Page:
Forgiveness is a good thing, but most of us have difficulty putting it into practice. What exactly is forgiveness? How do you know when you’ve given or received it? These questions are important because your spiritual vitality depends on it.
It might be helpful to define what forgiveness is not. Forgiveness is not a feeling, though feelings are involved. Forgiveness is not saying, “What you did to me was okay.” If what was done is acceptable then you’re not talking about forgiveness. It’s as if someone said, “If I give you $5, would you forgive me?” That doesn’t make sense. The only platform for forgiveness is when something the offender has done, or has failed to do, has been harmful to you. It doesn’t even matter if it was intended to be harmful. If someone runs over your foot, it hurts whether it was done intentionally or not.
Forgiveness is the decision to give up your right to make someone pay. Think about it in legal terms. If I take your car and wrap it around a tree, I owe you. You have the choice to forgive my debt by saying I don’t have to pay you for the damages. However, once you surrender your right, you cannot come back later and try to make me pay. Forgiveness is your decision. You don’t need anyone’s help, permission, or cooperation to forgive.
It doesn’t mean you’re giving me the keys to your next car. This takes trust. Trust is always built through the cooperation of the person who did you harm. They make the effort to prove they are not only forgiven, but also trustworthy.
To be truly and deeply forgiving in your marriage, you need to be honest with yourself and answer the question, “How do I make my spouse pay?” If you’re going to free yourself from resentment the answer to this question is key. When our boys still lived at home, I was usually the first to leave in the morning. When it snowed I left early enough to clear off everyone’s car windows. However, when I held resentment I’d be sure to leave only enough time to clear off my own windows. It was subtle. No one in the family ever said, “Hey, how come you didn’t clean off my car?” But I knew I was punishing them, and my resentment grew.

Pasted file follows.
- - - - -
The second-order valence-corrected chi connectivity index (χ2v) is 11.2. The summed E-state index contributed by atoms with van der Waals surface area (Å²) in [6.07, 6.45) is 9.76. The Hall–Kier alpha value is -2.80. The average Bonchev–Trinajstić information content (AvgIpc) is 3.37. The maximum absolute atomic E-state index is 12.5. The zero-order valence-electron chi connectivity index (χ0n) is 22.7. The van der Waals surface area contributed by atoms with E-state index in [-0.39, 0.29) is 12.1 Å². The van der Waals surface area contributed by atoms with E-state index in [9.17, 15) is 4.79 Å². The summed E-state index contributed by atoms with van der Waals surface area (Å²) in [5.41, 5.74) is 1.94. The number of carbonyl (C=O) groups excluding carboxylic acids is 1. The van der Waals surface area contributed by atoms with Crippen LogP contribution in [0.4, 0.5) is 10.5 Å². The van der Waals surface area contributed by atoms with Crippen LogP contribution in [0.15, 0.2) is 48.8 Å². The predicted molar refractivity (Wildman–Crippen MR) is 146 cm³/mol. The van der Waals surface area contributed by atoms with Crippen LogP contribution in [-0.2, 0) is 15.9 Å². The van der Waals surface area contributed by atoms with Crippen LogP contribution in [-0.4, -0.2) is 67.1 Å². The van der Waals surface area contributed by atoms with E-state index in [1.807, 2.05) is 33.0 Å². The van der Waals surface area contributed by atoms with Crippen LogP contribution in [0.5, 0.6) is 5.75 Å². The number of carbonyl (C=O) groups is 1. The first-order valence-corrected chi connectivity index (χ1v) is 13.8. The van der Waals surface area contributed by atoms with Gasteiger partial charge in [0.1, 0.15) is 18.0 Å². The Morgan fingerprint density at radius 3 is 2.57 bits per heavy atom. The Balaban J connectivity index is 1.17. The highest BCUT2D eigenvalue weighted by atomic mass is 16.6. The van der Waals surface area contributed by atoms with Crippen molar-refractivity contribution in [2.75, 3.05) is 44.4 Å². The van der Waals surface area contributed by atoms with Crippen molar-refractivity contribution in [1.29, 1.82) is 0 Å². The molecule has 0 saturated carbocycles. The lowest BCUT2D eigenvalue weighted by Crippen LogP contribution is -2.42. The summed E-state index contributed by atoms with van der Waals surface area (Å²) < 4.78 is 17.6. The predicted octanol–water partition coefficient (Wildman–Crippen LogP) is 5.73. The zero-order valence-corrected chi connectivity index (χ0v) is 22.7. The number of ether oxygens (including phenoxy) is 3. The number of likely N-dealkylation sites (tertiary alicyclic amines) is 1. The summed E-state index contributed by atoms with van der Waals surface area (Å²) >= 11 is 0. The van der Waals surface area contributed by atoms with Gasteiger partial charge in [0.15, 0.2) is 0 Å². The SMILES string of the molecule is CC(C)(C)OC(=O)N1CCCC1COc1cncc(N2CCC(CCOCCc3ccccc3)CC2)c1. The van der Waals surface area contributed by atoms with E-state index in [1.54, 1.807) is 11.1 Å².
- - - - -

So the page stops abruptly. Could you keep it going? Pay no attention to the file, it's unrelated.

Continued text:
You may be deeply hurt. Your spouse may have treated you very badly and your resentment feels justified. But this bitterness prevents you from being the kind, loving, generous, warm person you were created to be. Don’t let anything rob you of the joy and freedom that forgiveness brings. Not when it’s in your power to choose freedom.
How do you make your spouse pay? When you’re ready to forgive, surrender your right to exact revenge. See how much lighter and richer your life can become. It’s not easy, but you’re worth it!
You can do this!